Weighing The Market

Wes Ishamel, Southern Livestock Standard

February 17, 2024

Cattle market poised to strengthen

Negotiated cash fed cattle prices and cattle futures reached their highest levels in three months the second week of February, helped along by severe winter weather in January disrupting packer production and reducing carcass weights, as well as declining cattle numbers.

USDA increased the forecast annual five-area direct average fed steer price for this year by $2 to $180/cwt., in the February World Agricultural Supply and Demand Estimates. Prices were projected at $176 in the first quarter, $180 in the second and third quarters and $184 in the fourth quarter. Price estimates bloomed with expected strength in first-half demand for fed cattle in the face of tightening feedlot numbers, according to USDA analysts.

At the same time, estimated beef production for this year was estimated slightly higher, up 75 million pounds from the previous report to 26.2. billion pounds. The total would be 778 million pounds less than last year (-2.9%).

“Slaughter is lowered for the first half, reflecting a slower pace of cattle slaughter,” say USDA analysts. “For the second half, steer and heifer slaughter is raised as USDA’s January Cattle report implied a smaller decline in cattle outside feedlots than previously expected, and to the extent these cattle are placed on feed in the first half, they will likely be marketed and slaughtered in the second half.”

Cattle numbers historically low

The U.S. beef cow herd began this year 2.5% less than a year earlier, according to the USDA Cattle inventory report. The 28.2 million beef cows were 716,300 fewer. 

From a broader view, Derrell Peel, Extension livestock marketing specialist at Oklahoma State University explained in his early-February market comments the beef cow inventory was 3.47 million head less (-10.9%) than the cyclical peak in 2019 and was the smallest beef cow herd since 1961.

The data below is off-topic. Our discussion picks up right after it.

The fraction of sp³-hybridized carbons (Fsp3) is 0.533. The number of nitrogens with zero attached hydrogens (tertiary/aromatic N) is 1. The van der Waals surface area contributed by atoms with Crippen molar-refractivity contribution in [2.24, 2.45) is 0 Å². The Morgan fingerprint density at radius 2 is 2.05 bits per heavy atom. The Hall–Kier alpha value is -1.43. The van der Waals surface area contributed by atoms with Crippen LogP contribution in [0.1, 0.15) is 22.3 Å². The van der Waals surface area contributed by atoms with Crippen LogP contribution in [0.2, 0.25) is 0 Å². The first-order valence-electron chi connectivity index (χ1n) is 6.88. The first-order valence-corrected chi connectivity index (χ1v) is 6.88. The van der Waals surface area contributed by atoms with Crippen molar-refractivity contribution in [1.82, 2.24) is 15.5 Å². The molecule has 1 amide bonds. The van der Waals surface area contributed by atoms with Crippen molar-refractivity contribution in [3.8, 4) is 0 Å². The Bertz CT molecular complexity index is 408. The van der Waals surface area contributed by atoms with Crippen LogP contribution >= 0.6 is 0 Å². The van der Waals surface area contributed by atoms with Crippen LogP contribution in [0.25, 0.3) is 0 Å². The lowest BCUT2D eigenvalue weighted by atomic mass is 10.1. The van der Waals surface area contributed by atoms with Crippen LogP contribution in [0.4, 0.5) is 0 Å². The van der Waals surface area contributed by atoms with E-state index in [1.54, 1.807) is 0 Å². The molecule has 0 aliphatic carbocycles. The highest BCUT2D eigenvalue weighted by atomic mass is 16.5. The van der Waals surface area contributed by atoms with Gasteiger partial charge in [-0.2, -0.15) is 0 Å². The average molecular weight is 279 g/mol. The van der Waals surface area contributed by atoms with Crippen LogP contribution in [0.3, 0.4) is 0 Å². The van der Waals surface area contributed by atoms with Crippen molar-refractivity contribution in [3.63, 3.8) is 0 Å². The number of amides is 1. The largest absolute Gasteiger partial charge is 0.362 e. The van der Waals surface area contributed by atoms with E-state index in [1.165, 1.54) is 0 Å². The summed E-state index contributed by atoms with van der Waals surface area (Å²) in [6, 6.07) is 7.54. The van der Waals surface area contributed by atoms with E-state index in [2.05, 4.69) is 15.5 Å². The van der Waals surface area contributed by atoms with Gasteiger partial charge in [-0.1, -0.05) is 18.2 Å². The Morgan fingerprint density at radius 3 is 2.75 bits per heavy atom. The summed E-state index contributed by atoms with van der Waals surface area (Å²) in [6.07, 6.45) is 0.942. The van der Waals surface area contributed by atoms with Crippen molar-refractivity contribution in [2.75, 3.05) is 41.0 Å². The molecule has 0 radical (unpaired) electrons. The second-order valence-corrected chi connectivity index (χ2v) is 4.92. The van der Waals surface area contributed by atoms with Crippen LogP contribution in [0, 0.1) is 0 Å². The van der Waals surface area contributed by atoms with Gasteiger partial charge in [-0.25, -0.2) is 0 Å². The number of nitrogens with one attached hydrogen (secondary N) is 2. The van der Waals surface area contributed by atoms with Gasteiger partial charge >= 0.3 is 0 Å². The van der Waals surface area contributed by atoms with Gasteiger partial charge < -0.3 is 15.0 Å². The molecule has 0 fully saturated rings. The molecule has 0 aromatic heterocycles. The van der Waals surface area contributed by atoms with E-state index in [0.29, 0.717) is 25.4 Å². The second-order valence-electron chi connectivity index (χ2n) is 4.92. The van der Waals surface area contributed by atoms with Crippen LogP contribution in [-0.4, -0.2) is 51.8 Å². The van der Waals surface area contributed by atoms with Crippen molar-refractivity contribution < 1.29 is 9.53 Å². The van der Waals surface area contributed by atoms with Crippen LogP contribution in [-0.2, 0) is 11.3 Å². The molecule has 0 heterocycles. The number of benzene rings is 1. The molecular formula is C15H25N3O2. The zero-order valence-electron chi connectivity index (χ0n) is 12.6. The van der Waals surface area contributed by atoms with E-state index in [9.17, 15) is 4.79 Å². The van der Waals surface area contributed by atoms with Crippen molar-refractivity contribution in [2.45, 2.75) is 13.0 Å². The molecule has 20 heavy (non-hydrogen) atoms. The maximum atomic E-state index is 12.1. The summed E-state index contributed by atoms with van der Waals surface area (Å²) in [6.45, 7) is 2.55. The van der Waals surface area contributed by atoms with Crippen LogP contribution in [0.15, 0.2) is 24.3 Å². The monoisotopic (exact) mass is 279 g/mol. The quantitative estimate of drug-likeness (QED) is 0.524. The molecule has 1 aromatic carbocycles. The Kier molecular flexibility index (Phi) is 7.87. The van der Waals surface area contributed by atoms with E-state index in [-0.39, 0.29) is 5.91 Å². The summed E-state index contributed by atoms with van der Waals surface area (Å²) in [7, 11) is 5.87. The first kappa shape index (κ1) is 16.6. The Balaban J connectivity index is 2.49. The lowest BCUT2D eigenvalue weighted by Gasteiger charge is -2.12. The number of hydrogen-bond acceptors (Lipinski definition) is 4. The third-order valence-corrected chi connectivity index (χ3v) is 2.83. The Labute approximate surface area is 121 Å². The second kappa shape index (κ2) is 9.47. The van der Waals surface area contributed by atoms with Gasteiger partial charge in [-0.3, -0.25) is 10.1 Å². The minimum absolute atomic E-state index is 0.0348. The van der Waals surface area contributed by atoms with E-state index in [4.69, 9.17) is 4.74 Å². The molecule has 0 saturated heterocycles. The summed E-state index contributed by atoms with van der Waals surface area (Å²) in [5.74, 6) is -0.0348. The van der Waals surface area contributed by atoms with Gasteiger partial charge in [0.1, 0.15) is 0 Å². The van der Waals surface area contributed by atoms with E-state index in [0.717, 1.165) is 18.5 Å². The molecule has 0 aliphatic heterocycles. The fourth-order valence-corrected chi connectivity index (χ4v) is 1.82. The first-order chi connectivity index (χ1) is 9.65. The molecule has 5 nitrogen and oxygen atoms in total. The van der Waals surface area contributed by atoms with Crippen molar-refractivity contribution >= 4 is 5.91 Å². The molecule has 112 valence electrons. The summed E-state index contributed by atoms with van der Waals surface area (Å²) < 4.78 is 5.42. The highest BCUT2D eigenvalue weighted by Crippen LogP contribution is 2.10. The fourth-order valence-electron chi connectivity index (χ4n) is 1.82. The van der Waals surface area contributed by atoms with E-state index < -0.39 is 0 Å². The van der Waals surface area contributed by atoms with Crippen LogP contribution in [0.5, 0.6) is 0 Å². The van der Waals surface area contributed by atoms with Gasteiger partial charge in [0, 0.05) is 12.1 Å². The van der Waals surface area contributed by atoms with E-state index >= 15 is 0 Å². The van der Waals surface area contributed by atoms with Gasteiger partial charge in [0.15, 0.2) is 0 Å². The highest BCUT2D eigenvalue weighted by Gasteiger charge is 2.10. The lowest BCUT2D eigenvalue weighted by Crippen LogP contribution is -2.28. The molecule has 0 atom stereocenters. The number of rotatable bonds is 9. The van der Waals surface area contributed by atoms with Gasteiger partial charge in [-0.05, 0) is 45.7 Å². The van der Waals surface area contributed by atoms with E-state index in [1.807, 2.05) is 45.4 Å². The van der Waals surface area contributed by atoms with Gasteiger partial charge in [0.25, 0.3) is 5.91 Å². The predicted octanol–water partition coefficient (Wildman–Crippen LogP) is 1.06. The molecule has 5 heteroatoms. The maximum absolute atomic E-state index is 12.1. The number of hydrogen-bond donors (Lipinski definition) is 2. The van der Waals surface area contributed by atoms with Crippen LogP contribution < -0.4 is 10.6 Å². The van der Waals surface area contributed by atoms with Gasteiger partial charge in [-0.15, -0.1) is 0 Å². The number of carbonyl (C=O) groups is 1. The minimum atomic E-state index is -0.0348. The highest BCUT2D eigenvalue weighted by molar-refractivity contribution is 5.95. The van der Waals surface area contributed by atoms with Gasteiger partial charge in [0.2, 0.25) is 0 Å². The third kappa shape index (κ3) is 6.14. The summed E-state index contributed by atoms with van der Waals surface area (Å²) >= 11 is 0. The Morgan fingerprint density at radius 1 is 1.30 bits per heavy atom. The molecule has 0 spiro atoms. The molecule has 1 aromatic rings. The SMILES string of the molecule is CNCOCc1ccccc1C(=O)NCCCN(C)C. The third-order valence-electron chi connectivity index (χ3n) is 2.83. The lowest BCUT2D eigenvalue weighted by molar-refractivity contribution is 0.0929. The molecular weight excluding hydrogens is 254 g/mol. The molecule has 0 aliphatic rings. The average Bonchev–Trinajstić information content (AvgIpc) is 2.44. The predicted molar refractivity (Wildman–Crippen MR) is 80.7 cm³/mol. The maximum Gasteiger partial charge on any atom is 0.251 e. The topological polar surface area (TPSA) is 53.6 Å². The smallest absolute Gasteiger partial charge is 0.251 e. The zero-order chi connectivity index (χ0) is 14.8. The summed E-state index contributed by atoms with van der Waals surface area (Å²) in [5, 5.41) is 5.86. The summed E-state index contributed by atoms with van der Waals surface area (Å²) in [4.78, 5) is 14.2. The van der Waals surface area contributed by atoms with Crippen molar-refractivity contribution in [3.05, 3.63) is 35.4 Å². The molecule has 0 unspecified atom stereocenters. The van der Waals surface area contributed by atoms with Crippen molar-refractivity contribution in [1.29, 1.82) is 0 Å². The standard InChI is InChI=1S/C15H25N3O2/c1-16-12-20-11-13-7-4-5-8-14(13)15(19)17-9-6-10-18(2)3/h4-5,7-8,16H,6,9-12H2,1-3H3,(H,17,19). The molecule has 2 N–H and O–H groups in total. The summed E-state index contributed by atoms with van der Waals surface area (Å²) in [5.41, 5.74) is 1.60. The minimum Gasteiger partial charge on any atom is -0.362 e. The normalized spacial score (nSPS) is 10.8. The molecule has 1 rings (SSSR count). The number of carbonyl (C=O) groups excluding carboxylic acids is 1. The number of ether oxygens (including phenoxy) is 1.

As well, Peel pointed out the top 10 beef cow states, represent 57.3% of total beef cows and accounted for 79.4% of the year over year decrease in total beef cow numbers. Those states accounted for 67.7% of the decrease from 2019 to 2024.

Year over year, beef cows that calved were 2-6% less in every state with 1 million head or more. Specifically, numbers were 4.3% less in Texas, 3.4% less in Oklahoma, 5.9% less in Missouri, 3.9% less in Nebraska, 2% less in South Dakota, 3.9% less in Kansas and 1.6% less in Montana.

Beef replacement heifers of 4.8 million were 71,300 less (-1.4%). Further, Peel explains, “The 2023 beef replacement heifer inventory was revised down by 4.5% from the initial value reported one year ago.”

Total cattle and calves in the United States of 87.2 million cows were 1.7 million head fewer (-1.9%) than the prior year. That was the least since 1951, according to Peel. 

Estimated supply of feeder cattle outside feedlots Jan. 1 of 24.2 million head was 4.2% less, representing the fewest in the 53 years, according to Peel.

Higher prices ahead